Those who are rich must give accordingly. I Tim. 6:17-19. Command those who are rich in this present world not to be arrogant nor to put their hope in wealth, which is uncertain, but to put their hope in God, who richly provides us with everything for our enjoyment. Command them to be good, to be rich in good deeds, and to be generous and willing to share. In this way, they will lay up treasure for themselves as a firm foundation for the coming age, so that they may take hold of the life that is truly life.

E.M. Scoggin


Voting Hoffmann

Dear Editor,

Seldom do we have elected officials on any level who always put the people first, who are tireless in staying connected with the voters with an ear for their concerns and acting on them and whose sole interest is in uplifting others and making the area she serves a better place in which to live and work.

City Councilwomen Nancy Hoffmann is one such person.  We should all be grateful for her public service and all the positive accomplishments she has made for Greensboro.

And for those concerned about taxation, she has been a part of a City Council that has held the line with no tax increases in her three terms on the City Council while at the same time providing necessary services to the citizens.

Voters in District 4 have the opportunity to continue this progress by returning Nancy Hoffmann to another term in office.

Bob Kollar


Spend Wisely

Dear Editor,

I will not be available for several scheduled candidate forums, due to my mother’s most recent lung cancer surgery, which may require radiation treatment. This is her third encounter with cancer. I will be there for her, as I have been there for High Point residents and their families. I hope they will come out to vote for me once again on Oct. 10 and Nov. 7.

How does a local government achieve things like economic development, job creation, reduction in crime, hunger issues, blight reduction, transparency of government, good stewardship and inclusion of voice? By working together. You see we all have a role to play; each of us needs to communicate with the other. We must ensure citizens have access to public information on everything that interests or impacts them. They must choose to become an active participant in the process of local government, by attending meetings, listening to meeting audios, reading minutes (in part) online, email and calling those that serve them.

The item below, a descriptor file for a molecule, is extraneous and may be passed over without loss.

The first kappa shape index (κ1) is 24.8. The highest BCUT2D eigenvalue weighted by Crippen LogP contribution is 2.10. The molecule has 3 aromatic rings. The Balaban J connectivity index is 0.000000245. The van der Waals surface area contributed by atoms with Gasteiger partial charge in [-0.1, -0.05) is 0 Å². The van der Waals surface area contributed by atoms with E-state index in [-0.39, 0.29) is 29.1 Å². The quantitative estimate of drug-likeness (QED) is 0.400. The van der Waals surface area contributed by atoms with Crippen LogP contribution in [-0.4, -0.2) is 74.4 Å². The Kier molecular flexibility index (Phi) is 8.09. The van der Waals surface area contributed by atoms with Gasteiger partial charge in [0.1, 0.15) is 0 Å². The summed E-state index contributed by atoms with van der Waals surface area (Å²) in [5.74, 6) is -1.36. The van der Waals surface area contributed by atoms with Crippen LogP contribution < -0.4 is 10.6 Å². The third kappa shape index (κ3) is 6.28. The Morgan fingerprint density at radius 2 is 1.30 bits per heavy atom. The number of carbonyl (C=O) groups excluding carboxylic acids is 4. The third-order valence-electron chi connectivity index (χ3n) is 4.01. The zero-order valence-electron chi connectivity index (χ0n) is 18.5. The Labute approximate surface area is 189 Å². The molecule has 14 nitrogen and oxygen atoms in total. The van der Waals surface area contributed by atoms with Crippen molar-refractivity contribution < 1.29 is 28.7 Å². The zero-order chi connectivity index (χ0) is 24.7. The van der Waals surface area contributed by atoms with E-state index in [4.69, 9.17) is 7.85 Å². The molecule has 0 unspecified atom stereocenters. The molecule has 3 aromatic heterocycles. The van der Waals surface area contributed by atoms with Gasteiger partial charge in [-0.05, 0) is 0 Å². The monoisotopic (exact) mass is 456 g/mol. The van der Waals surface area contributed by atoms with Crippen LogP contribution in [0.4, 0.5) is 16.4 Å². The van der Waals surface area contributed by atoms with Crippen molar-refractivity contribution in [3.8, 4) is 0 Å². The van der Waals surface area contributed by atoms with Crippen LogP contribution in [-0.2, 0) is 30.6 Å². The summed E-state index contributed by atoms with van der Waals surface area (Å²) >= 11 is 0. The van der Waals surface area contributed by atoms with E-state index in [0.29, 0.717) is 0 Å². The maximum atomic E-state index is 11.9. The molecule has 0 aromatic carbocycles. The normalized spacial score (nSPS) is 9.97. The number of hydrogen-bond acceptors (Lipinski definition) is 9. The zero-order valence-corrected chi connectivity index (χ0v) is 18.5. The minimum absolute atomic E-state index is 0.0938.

Local government cannot fund everything, nor should it. Local government’s primary function is to provide citizens with quality services, such as water/sewer, electric, fire, police, roads and the like. Often local government’s take on parks, libraries, museums, senior centers, etc., and then they are responsible for these quality of live amenities too. If we want these services to be the best they can be then we must be good stewards of taxpayer dollars, by being prudent. Sadly, today, if you are prudent with funds you can be referred to as a “naysayer” or a “poor leader.” I believe it is our responsibility to be very selective as to how and when we invest your dollars. After all, taxpayers pay the bills.

I am the sole “no” vote on High Point City Council regarding the “stadium.” Council had no working documents, only brief overview presentations, even the night we voted. I requested that we defer the vote until High Point residents could have access to the presentation, allowing them a voice in chambers, as well as at the polls. The project is a multi-million dollar project that should be well vetted by all stakeholders. No good elected official would accept a presentation without all the figures and details, so I said, “no!”

I am always willing to listen and discuss any matter that involves High Point residents, their families or businesses. It is through real conversations that solutions arise.

Cynthia “Cindy” Davis


Needle Points to Limit

Dear Editor,

Recently in Salt Lake City, Utah, a police officer named Jeff Payne arrested a nurse because she refused to let him take blood from an unconscious patient. The nurse, Alex Wubbels, told the police officer that it was against the law to take blood from an unconscious patient unless there was a warrant or consent from the patient. She did the right thing by questioning authority.  The police officer arrested her anyway and dragged her away.